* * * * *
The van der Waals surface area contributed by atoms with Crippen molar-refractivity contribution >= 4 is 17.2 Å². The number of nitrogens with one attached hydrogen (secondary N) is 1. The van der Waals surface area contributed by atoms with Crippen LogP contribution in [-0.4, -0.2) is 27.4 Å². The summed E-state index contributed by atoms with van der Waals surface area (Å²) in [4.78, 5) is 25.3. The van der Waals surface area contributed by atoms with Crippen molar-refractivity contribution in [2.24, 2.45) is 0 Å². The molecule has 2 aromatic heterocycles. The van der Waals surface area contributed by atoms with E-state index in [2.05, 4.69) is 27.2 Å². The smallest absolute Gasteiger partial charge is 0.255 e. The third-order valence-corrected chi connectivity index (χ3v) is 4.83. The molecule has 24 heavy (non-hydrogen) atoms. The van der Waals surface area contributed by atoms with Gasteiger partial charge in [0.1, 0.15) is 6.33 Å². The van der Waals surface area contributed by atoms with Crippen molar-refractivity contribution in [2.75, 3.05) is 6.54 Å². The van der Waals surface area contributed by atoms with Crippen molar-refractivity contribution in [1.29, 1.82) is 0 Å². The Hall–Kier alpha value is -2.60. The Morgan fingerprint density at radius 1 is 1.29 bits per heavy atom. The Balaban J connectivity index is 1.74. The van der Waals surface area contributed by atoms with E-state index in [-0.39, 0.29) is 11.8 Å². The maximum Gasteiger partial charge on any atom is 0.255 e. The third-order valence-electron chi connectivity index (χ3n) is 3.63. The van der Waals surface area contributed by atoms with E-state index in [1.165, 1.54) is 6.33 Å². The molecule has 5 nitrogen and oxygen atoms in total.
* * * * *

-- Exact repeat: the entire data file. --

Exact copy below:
The van der Waals surface area contributed by atoms with Crippen molar-refractivity contribution >= 4 is 17.2 Å². The number of nitrogens with one attached hydrogen (secondary N) is 1. The van der Waals surface area contributed by atoms with Crippen LogP contribution in [-0.4, -0.2) is 27.4 Å². The summed E-state index contributed by atoms with van der Waals surface area (Å²) in [4.78, 5) is 25.3. The van der Waals surface area contributed by atoms with Crippen molar-refractivity contribution in [2.24, 2.45) is 0 Å². The molecule has 2 aromatic heterocycles. The van der Waals surface area contributed by atoms with E-state index in [2.05, 4.69) is 27.2 Å². The smallest absolute Gasteiger partial charge is 0.255 e. The third-order valence-corrected chi connectivity index (χ3v) is 4.83. The molecule has 24 heavy (non-hydrogen) atoms. The van der Waals surface area contributed by atoms with Gasteiger partial charge in [0.1, 0.15) is 6.33 Å². The van der Waals surface area contributed by atoms with Crippen molar-refractivity contribution in [2.75, 3.05) is 6.54 Å². The van der Waals surface area contributed by atoms with Crippen molar-refractivity contribution in [1.29, 1.82) is 0 Å². The Hall–Kier alpha value is -2.60. The Morgan fingerprint density at radius 1 is 1.29 bits per heavy atom. The Balaban J connectivity index is 1.74. The van der Waals surface area contributed by atoms with E-state index in [-0.39, 0.29) is 11.8 Å². The maximum Gasteiger partial charge on any atom is 0.255 e. The third-order valence-electron chi connectivity index (χ3n) is 3.63. The van der Waals surface area contributed by atoms with E-state index in [1.165, 1.54) is 6.33 Å². The molecule has 5 nitrogen and oxygen atoms in total.